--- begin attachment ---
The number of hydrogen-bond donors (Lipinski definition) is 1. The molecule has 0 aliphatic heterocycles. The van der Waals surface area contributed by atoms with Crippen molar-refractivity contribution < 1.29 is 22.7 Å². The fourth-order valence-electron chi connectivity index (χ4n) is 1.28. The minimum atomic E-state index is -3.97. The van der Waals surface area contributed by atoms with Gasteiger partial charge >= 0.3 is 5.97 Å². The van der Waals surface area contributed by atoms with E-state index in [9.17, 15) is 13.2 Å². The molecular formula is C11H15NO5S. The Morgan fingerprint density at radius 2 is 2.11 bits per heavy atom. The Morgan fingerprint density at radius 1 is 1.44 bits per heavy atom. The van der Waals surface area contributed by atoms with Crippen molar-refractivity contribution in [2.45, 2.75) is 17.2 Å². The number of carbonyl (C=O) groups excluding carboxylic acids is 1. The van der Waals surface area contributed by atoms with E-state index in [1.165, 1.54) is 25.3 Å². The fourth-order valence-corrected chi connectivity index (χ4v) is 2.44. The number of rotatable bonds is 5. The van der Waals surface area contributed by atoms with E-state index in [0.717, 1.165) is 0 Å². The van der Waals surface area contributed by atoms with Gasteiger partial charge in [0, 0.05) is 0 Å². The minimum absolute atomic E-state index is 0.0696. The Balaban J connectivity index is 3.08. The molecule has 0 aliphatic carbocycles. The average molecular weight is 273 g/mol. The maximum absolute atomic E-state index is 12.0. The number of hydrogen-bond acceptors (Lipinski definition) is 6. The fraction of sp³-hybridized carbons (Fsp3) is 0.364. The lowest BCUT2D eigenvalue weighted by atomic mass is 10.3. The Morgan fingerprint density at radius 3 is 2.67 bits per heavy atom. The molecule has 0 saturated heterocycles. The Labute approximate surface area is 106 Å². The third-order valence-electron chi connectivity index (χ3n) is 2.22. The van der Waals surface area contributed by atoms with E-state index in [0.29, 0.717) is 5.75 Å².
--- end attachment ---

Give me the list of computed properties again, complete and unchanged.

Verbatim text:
The number of hydrogen-bond donors (Lipinski definition) is 1. The molecule has 0 aliphatic heterocycles. The van der Waals surface area contributed by atoms with Crippen molar-refractivity contribution < 1.29 is 22.7 Å². The fourth-order valence-electron chi connectivity index (χ4n) is 1.28. The minimum atomic E-state index is -3.97. The van der Waals surface area contributed by atoms with Gasteiger partial charge >= 0.3 is 5.97 Å². The van der Waals surface area contributed by atoms with E-state index in [9.17, 15) is 13.2 Å². The molecular formula is C11H15NO5S. The Morgan fingerprint density at radius 2 is 2.11 bits per heavy atom. The Morgan fingerprint density at radius 1 is 1.44 bits per heavy atom. The van der Waals surface area contributed by atoms with Crippen molar-refractivity contribution in [2.45, 2.75) is 17.2 Å². The number of carbonyl (C=O) groups excluding carboxylic acids is 1. The van der Waals surface area contributed by atoms with E-state index in [1.165, 1.54) is 25.3 Å². The fourth-order valence-corrected chi connectivity index (χ4v) is 2.44. The number of rotatable bonds is 5. The van der Waals surface area contributed by atoms with E-state index in [0.717, 1.165) is 0 Å². The van der Waals surface area contributed by atoms with Gasteiger partial charge in [0, 0.05) is 0 Å². The minimum absolute atomic E-state index is 0.0696. The Balaban J connectivity index is 3.08. The molecule has 0 aliphatic carbocycles. The average molecular weight is 273 g/mol. The maximum absolute atomic E-state index is 12.0. The number of hydrogen-bond acceptors (Lipinski definition) is 6. The fraction of sp³-hybridized carbons (Fsp3) is 0.364. The lowest BCUT2D eigenvalue weighted by atomic mass is 10.3. The Morgan fingerprint density at radius 3 is 2.67 bits per heavy atom. The molecule has 0 saturated heterocycles. The Labute approximate surface area is 106 Å². The third-order valence-electron chi connectivity index (χ3n) is 2.22. The van der Waals surface area contributed by atoms with E-state index in [0.29, 0.717) is 5.75 Å².